QPatch Compact for low throughput drug discovery
When you need access to high-quality electrophysiology but without the throughput to justify an investment in ‘real’ automated patch clamp
- QPatch technology – enables assay development for CRO outsourcing
- Facilitate rapid data generation for med chem projects
- 30-60 experiments a day
- Learn to operate in half an hour
- Performance similar to QPatch
Eight simultaneous experiments and automated analysis
Eight simultaneous experiments generate sufficient data to fuel even your most demanding chemist with data. The software helps you set up and analyze experiments. All you have to do is prepare the cells and handle the pipetting.
- Sufficient data, highly reproducible
- Automated analysis
- Objective replication
Entry model for automated patch clamp
Did you always dream of an automated patch clamp system but could not justify the investment? QPatch Compact is an affordable alternative to a higher throughput APC system with a price similar to a manual patch-clamp rig.
- Automated whole cells, giga-seals on demand
- Manual pipetting
- Automated analysis
Save compound without losing out on repetitions
Your chemist has struggled through multiple syntheses and multiple steps to obtain a few precious mg of a compound, and you know that much of it is required just to prime the perfusion apparatus on your manual patch-clamp rig. Then comes the constant flow required to obtain equilibrium in your perfusion bath, which can be exceptionally extended for low concentrations, wasting a lot of compound.
The QPlate’s microfluidic design only requires 5 µL of compound per addition. The compound can be added multiple times to perform repetitions with minimal compound usage. You needn’t worry about carry-over from yesterday’s experiment since the QPlate is as fresh and clean as the day it was made.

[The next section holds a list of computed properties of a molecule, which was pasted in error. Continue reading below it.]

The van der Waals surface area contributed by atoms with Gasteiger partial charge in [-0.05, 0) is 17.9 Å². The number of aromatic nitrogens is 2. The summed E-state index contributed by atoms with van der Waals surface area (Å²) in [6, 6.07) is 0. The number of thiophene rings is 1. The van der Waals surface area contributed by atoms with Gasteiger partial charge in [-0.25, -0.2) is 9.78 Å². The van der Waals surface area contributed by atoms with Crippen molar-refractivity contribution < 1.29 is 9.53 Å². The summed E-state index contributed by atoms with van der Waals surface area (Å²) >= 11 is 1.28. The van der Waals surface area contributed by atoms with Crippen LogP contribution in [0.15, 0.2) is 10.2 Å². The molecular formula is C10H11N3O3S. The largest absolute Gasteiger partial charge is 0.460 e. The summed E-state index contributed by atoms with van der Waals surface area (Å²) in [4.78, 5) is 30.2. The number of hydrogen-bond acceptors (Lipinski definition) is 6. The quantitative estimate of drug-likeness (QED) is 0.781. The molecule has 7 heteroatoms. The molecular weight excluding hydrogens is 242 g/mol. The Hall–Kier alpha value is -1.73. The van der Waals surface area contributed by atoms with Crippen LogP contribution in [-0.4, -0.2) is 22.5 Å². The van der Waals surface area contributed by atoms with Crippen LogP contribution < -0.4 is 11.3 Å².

- Minute compound usage
- Microflow channel-based compound control
- Integrated electrode pairs
Are you new to patch-clamp?
Hodgkin and Huxley described how the semi-permeable cell membrane could be permeated by specific ions and invented the concept of ion channels. Neher and Sakmann1 invented the patch-clamp technique to study these ion channels in fine detail. Both electrophysiology founders were awarded the Nobel Prize for their sophisticated work. Sophion will not be awarded the Nobel Prize, but we have created QPatch Compact to make it easy to generate the same high-quality data as our predecessors.
- Integrated system – much easier than a manual setup
- Learn patch-clamp in hours – manual patching takes months
- Up to 8 cells in parallel – fast track to publication
- Full analysis package built-in – don’t lose track of data
- Support from Sophion – you are not alone
Planar patch clamp without Fluoride?
The QPlate is unique with its microflow-based design and silicon-coated lining, ensuring efficient compound exchange and gigaohm seals without using seal enhancers.
Seal enhancers are generally unwanted since they do not simulate physiological conditions and can create artefacts (Lei et al., 2021).
Some APC manufacturers rely on seal enhancers to achieve consistent gigaohm seal formation. We don’t. Silicon surfaces in the QPlate promote high sealing and a low propensity to stick to compounds.
- Giga-Ω seals in physiological solutions
- Microfluidic channels for precise liquid handling
- Minute compound quantities required
- Ready-to-use, individual, built-in electrode pairs
- Precise concentration at the cell
Only 2 µL of liquid surrounding the cell is patched in a QPlate 8 recording plate. When the next liquid is introduced, the exchange wholly and quickly ensures precise control over the cell’s microenvironment. That is important for studying the ion channel’s kinetics and preventing desensitization due to over-exposure to higher-than-wanted concentrations. The latter will happen in an open-well architecture where you rely on an in-well dilution to occur in an uncontrolled manner.
- “Concentration-clamp” due to microfluidic channels
- No overshoot of concentration
- More control, less desensitization
- Fast exchange of liquid